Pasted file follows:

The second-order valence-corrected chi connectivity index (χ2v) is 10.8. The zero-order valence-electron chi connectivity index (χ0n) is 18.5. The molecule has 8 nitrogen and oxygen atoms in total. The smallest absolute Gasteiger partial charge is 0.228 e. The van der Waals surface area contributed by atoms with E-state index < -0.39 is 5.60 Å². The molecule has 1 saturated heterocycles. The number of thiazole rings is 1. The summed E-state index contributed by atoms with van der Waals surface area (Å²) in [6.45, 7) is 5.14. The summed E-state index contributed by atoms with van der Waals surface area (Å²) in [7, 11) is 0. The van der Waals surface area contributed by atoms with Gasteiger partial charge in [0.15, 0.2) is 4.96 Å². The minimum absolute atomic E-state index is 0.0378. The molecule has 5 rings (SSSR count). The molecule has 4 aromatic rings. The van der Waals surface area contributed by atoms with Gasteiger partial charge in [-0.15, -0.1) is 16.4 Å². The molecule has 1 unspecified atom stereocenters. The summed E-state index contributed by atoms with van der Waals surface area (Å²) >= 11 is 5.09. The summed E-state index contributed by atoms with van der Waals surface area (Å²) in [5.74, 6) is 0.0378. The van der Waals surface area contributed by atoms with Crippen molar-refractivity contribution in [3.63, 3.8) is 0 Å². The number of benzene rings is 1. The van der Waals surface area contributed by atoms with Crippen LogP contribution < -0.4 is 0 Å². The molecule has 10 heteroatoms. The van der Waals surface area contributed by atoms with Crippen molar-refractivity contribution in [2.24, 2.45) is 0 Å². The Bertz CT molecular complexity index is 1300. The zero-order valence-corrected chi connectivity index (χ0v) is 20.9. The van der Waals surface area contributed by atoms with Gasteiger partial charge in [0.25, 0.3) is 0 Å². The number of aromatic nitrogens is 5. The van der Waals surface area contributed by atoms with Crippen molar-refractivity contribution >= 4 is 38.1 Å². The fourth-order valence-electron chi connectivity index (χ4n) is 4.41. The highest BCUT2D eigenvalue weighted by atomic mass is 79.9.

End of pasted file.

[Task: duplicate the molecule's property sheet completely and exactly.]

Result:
The second-order valence-corrected chi connectivity index (χ2v) is 10.8. The zero-order valence-electron chi connectivity index (χ0n) is 18.5. The molecule has 8 nitrogen and oxygen atoms in total. The smallest absolute Gasteiger partial charge is 0.228 e. The van der Waals surface area contributed by atoms with E-state index < -0.39 is 5.60 Å². The molecule has 1 saturated heterocycles. The number of thiazole rings is 1. The summed E-state index contributed by atoms with van der Waals surface area (Å²) in [6.45, 7) is 5.14. The summed E-state index contributed by atoms with van der Waals surface area (Å²) in [7, 11) is 0. The van der Waals surface area contributed by atoms with Gasteiger partial charge in [0.15, 0.2) is 4.96 Å². The minimum absolute atomic E-state index is 0.0378. The molecule has 5 rings (SSSR count). The molecule has 4 aromatic rings. The van der Waals surface area contributed by atoms with Gasteiger partial charge in [-0.15, -0.1) is 16.4 Å². The molecule has 1 unspecified atom stereocenters. The summed E-state index contributed by atoms with van der Waals surface area (Å²) >= 11 is 5.09. The summed E-state index contributed by atoms with van der Waals surface area (Å²) in [5.74, 6) is 0.0378. The van der Waals surface area contributed by atoms with Crippen molar-refractivity contribution in [3.63, 3.8) is 0 Å². The number of benzene rings is 1. The van der Waals surface area contributed by atoms with Crippen LogP contribution < -0.4 is 0 Å². The molecule has 10 heteroatoms. The van der Waals surface area contributed by atoms with Crippen molar-refractivity contribution in [2.24, 2.45) is 0 Å². The Bertz CT molecular complexity index is 1300. The zero-order valence-corrected chi connectivity index (χ0v) is 20.9. The van der Waals surface area contributed by atoms with Gasteiger partial charge in [0.25, 0.3) is 0 Å². The number of aromatic nitrogens is 5. The van der Waals surface area contributed by atoms with Crippen molar-refractivity contribution >= 4 is 38.1 Å². The fourth-order valence-electron chi connectivity index (χ4n) is 4.41. The highest BCUT2D eigenvalue weighted by atomic mass is 79.9.